It’s sometimes amazing to realize how an obsession for sports can take over a life. In John L. Parker Jr.’s amiable new work, a prequel to his 1978 bestseller Once a Runner, Quenton Cassidy, teenage native of Citrus City, Florida, is so wrapped up in his athletic pursuits that the great upheavals of his era—the Cuban missile crisis, the assassination of JFK, civil rights and the arrival of the Beatles for goodness’ sake!—stick in his mind the way anything sticks to Teflon.
New York Times best-selling author Jennifer L. Armentrout returns to her Wait for You series with another suspenseful installment. Fall with Me is a New Adult romance about risking second chances, overcoming misunderstandings and learning how to heal.
If you’re shopping for a book-obsessed guy or gal who geeks out over all things literary, then you’ve turned to the right page. The holiday selections featured below offer the sort of author anecdotes, book-related trivia and top-notch storytelling that bibliophiles are wild about.
Lots of scientists—Newton, Salk, Galileo—changed the world. Now Ellie’s grandfather Melvin might be on the same track. But is that a good thing?
The first thing you may think when reading the opening pages of Stephen L. Carter’s engrossing Back Channel is, “What in the devil is going on here?” It’s 1962 and we’re at the beginning of the Cuban Missile Crisis. President Kennedy is in a townhouse with a 19-year-old African-American girl, but not for the reason you think. It seems that this young lady is the key to stopping the world from becoming a glowing, radioactive ember in the darkness of space. You can’t be blamed if your first reaction is bemusement.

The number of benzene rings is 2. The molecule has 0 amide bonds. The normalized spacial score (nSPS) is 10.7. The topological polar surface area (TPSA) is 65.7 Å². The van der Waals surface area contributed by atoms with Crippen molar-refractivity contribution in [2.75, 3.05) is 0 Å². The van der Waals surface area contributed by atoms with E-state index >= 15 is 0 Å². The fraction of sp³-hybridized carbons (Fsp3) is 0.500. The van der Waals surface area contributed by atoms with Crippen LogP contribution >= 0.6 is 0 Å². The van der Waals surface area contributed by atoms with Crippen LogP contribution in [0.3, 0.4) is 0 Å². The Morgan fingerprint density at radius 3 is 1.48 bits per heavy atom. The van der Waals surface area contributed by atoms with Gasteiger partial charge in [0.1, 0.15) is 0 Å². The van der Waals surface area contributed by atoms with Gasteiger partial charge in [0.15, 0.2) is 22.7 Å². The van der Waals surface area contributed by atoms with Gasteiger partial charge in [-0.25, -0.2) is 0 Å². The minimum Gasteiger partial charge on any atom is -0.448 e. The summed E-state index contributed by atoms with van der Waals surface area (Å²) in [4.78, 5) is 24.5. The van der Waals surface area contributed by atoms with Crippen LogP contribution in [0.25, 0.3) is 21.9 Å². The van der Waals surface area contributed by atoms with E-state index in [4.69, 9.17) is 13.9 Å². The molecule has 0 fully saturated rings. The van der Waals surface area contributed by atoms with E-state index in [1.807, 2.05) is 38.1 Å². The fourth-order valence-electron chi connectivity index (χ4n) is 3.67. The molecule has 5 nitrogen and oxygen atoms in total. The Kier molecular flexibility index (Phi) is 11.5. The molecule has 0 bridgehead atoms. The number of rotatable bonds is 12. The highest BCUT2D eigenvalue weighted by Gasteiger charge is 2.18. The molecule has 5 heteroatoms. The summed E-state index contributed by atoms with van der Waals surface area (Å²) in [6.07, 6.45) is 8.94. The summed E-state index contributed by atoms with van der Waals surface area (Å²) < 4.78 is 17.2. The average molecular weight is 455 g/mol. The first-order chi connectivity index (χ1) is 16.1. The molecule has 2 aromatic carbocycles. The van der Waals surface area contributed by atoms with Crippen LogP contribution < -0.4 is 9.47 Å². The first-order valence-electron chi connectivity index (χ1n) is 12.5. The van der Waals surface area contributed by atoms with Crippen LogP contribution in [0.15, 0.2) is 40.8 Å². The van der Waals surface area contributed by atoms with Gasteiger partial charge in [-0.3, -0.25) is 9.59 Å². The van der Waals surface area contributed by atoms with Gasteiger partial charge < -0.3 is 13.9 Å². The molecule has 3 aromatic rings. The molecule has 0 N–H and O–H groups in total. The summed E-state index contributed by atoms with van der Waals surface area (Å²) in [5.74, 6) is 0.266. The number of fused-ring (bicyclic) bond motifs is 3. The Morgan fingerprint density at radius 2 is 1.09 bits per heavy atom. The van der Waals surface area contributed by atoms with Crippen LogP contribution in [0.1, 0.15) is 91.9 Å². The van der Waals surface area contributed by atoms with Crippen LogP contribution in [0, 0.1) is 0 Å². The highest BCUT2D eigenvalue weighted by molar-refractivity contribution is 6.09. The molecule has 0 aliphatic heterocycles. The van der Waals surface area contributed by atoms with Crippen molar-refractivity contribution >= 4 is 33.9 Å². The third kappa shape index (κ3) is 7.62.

Robert L. O’Connell’s Fierce Patriot: The Tangled Lives of William Tecumseh Sherman includes a photograph of the celebrated Civil War general with his staff. While the other men strike classic poses and gaze into the middle distance, Sherman sits slightly slumped, legs crossed, jacket unbuttoned, glittering eyes focused directly on the camera. It fits with the popular notion of Sherman, the man who invented “modern war” and whose soldiers burned a path of destruction through the American South.
If Meg Cabot wrote an episode of “Downton Abbey,” it might end up being this delightful debut novel in which two teenage girls inadvertently switch roles at an English estate in 1938.
Cy Williams is not a slave, but his life is far from his own. Growing up in Georgia in the 1890s, he knows that the cruel white plantation owner his father works for could throw him in jail or even kill him in a second.
African Americans have been struggling for independence, equality and respect from the moment they were brought to the New World in chains. As that struggle continues today, it’s instructive to look back on our turbulent history to learn from the past and hopefully improve on the future. The five books featured here can help us to do just that, examining historical themes that serve as milestones on the journey of progress.
Whether you’ve resolved to live healthier, nurture your inner creativity, curb your addiction to hand-held devices or communicate more effectively, chances are you could use a little help. Let the wisdom contained in these six new books expertly guide you to New Year’s resolution success in 2014. A new take on baby steps In Small Move, Big Change, Caroline Arnold introduces the...